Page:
For Immediate Release
Chicago, IL – January 3, 2019 – Zacks Director of Research Sheraz Mian says, “Market anxiety about the economic outlook has put a question mark over consensus earnings expectations.”
Previewing Q4 Earnings Season
Note: The following is an excerpt from this week’s Earnings Trends report. You can access the full report that contains detailed historical actual and estimates for the current and following periods, please click here>>>
Here are the key points:
- Market anxiety about the economic outlook has put a question mark over consensus earnings expectations. Estimates have been coming down lately, reflecting the impact of economic weakness and rising costs.
- Many in the market suspect that earnings estimates likely need to fall a lot more before stabilizing. A lot will depend on company guidance and management’s discussion of business conditions on earnings calls in the Q4 earnings season, which takes the spotlight with next week’s releases from the big banks.
- Total Q4 earnings for the S&P 500 index are expected to be up +11.8% from the same period last year on +5.6% higher revenues. Estimates have been coming down, with the current +11.8% rate down from +15.9% at the start of the quarter.
- The negative revisions trend is widespread, with estimates for 15 of the 16 Zacks sectors coming down since the quarter got underway. Estimates have come down the most for the Conglomerates, Construction, Energy and Consumer Discretionary sectors.
- The Transportation sector is the only one experiencing positive estimate revisions, a reflection of weakening oil prices.
- The strongest year-over-year earnings growth in Q4 is expected to come from the Energy, Transportation, Construction, and Retail sectors. Excluding the Finance sector’s strong growth, Q4 earnings growth for the rest of the index comes down to +9.6% (from +11.8%).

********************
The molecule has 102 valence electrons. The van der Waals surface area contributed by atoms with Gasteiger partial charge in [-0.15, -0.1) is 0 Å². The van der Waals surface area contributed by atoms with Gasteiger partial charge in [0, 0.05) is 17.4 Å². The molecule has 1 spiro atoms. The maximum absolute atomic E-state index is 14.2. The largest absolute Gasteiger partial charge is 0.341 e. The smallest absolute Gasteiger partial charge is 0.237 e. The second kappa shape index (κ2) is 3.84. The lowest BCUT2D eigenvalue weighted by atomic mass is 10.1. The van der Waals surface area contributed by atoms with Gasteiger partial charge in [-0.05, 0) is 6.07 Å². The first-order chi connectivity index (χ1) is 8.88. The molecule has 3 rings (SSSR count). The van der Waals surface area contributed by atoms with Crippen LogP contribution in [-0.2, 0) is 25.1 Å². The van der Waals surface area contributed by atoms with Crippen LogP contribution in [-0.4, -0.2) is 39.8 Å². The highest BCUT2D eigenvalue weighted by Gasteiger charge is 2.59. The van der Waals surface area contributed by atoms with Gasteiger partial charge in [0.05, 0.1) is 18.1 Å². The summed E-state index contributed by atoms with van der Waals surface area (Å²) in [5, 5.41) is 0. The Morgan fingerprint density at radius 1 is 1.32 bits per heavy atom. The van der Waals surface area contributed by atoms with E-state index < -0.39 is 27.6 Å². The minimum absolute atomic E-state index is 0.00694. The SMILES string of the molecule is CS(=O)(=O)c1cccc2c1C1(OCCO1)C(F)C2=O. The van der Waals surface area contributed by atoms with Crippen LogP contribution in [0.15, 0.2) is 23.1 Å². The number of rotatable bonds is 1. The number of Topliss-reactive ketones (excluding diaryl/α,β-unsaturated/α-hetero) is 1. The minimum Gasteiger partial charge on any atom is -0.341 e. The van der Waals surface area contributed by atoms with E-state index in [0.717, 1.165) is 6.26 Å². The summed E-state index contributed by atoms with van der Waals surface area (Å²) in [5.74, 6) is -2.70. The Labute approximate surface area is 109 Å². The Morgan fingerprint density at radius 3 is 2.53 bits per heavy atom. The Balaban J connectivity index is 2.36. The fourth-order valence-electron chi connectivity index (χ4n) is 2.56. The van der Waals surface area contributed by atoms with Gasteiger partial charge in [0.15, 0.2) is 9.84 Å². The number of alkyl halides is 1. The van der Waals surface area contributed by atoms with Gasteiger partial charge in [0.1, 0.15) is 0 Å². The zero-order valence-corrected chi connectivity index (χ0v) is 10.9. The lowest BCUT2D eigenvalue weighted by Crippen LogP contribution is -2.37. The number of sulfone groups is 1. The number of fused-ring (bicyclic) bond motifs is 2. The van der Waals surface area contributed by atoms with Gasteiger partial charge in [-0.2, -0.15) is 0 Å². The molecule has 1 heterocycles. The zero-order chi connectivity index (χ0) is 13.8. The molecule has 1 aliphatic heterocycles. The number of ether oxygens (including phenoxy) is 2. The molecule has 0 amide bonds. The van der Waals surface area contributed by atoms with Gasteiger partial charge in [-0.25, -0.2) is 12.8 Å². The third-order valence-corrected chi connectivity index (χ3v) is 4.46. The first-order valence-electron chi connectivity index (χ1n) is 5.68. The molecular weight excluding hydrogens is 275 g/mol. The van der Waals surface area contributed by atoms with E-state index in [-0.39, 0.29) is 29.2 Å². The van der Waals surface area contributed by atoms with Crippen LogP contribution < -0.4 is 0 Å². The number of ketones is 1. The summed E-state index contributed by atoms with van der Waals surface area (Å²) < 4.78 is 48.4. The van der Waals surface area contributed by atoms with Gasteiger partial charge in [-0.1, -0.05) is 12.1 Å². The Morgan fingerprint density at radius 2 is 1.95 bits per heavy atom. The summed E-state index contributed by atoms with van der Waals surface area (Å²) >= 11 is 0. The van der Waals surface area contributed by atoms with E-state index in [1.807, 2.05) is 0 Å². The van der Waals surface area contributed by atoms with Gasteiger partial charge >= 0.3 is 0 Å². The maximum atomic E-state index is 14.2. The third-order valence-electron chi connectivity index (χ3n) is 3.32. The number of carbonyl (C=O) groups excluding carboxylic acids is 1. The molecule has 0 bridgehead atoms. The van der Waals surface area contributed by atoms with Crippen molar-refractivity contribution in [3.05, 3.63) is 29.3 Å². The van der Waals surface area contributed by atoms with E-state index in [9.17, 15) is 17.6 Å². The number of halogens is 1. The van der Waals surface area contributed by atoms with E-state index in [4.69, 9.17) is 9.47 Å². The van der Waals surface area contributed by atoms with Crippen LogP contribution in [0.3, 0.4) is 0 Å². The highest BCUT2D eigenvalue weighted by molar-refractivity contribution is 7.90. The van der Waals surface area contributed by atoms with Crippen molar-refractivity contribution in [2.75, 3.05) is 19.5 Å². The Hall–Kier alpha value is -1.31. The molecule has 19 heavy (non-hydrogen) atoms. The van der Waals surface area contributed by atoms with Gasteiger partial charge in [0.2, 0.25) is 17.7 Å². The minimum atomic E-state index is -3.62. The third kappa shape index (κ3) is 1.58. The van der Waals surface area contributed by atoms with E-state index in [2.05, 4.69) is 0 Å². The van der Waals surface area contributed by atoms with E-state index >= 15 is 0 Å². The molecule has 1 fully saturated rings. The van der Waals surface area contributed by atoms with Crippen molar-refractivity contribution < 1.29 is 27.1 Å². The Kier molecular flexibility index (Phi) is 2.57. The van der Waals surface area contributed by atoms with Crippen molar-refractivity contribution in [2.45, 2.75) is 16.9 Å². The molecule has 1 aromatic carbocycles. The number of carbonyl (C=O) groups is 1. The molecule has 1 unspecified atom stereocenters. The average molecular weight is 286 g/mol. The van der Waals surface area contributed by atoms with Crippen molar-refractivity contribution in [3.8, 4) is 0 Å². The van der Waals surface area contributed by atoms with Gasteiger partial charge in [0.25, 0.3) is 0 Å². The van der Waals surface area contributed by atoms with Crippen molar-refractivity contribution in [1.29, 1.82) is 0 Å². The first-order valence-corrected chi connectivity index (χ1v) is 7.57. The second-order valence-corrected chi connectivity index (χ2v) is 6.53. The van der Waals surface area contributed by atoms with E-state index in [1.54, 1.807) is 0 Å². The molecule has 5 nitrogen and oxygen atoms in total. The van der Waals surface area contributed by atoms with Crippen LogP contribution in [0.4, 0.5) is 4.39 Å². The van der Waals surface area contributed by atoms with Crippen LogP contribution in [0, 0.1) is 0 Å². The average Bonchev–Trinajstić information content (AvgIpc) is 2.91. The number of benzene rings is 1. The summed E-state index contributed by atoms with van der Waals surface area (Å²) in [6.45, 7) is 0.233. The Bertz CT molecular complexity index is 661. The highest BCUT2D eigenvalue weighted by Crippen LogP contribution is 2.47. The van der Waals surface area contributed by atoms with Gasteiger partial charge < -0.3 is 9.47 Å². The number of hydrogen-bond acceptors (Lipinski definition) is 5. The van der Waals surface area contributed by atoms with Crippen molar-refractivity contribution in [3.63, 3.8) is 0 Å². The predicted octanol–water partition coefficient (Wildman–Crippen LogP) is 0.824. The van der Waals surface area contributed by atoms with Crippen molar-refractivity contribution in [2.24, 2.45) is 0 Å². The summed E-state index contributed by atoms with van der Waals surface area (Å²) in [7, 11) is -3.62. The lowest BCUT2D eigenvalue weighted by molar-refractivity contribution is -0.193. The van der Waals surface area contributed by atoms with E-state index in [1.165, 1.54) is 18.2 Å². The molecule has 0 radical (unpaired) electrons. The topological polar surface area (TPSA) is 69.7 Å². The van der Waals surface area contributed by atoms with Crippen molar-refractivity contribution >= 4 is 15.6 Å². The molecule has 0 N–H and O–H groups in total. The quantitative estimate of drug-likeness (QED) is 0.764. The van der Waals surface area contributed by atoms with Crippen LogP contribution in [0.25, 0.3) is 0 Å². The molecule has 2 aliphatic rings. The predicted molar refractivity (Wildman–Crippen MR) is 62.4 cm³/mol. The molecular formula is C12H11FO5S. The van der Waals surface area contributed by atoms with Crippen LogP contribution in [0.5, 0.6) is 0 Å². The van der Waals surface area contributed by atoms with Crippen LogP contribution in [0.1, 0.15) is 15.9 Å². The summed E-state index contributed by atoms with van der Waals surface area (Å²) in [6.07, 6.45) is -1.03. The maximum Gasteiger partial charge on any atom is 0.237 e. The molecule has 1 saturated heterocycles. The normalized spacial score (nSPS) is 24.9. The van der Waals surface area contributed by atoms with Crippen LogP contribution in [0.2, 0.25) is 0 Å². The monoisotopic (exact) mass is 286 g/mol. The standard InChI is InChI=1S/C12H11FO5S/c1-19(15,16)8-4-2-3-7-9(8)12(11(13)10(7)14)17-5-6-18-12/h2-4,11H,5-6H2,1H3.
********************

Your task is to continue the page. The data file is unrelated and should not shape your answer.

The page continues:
- For the small-cap S&P 600 index, total Q4 earnings are expected to be up +7.1% on +6.5 higher revenues. This would follow +33.6% earnings growth on +5.7% revenue growth in Q3.
- For full-year 2019, total earnings for the S&P 500 index are expected to be up +7.5% on +5.9% higher revenues, which would follow the +20.7% earnings growth on +6.9% higher revenues in 2018. Estimates for 2019 have been steadily coming down, with the current +7.5% growth rate down from +9.8% in early October 2018.
- The implied ‘EPS’ for the index, calculated using current 2018 P/E of 20.7X and index close, as of December 31st, is $157.70. Using the same methodology, the index ‘EPS’ works out to $169.52 for 2019 (P/E of 7.5X) and $186.62 for 2020 (P/E of 10.1X). The multiples for 2018, 2019 and 2020 have been calculated using the index’s total market cap and aggregate bottom-up earnings for each year.
Just as FedEx (FDX - Free Report) did in its recent earnings report, a number of major companies provided weak guidance at the time of the Q3 earnings season, blaming factors like the impact of the strong U.S. dollar, cost inflation (particularly on the freight front) and trade tariffs. Questions about the international economic growth backdrop has emerged as an additional headwind to corporate earnings.
As a result, estimates for the December quarter as well as full-year 2019 have been coming down for operators like Caterpillar (CAT - Free Report) , Honeywell (HON - Free Report) , 3M (MMM - Free Report) and others. This is showing up in the aggregate revisions trend for the index as well.
The magnitude of negative revisions that we have seen for 2018 Q4 is not unusual in a historical sense, though it is high and more widespread relative to what we have been seeing over the preceding three quarters.
The bigger issue will be how estimates for the coming quarters hold up going forward, particularly given the emerging late-cycle narrative of slowing economic growth or even a recession on the horizon. The growth pace was expected to decelerate in 2019 already as the direct benefits of the tax law changes faded.
But even these low growth expectations for the coming quarters are vulnerable to further downward revisions. In other words, it is reasonable for market participants to nurse some doubts about the current earnings backdrop.
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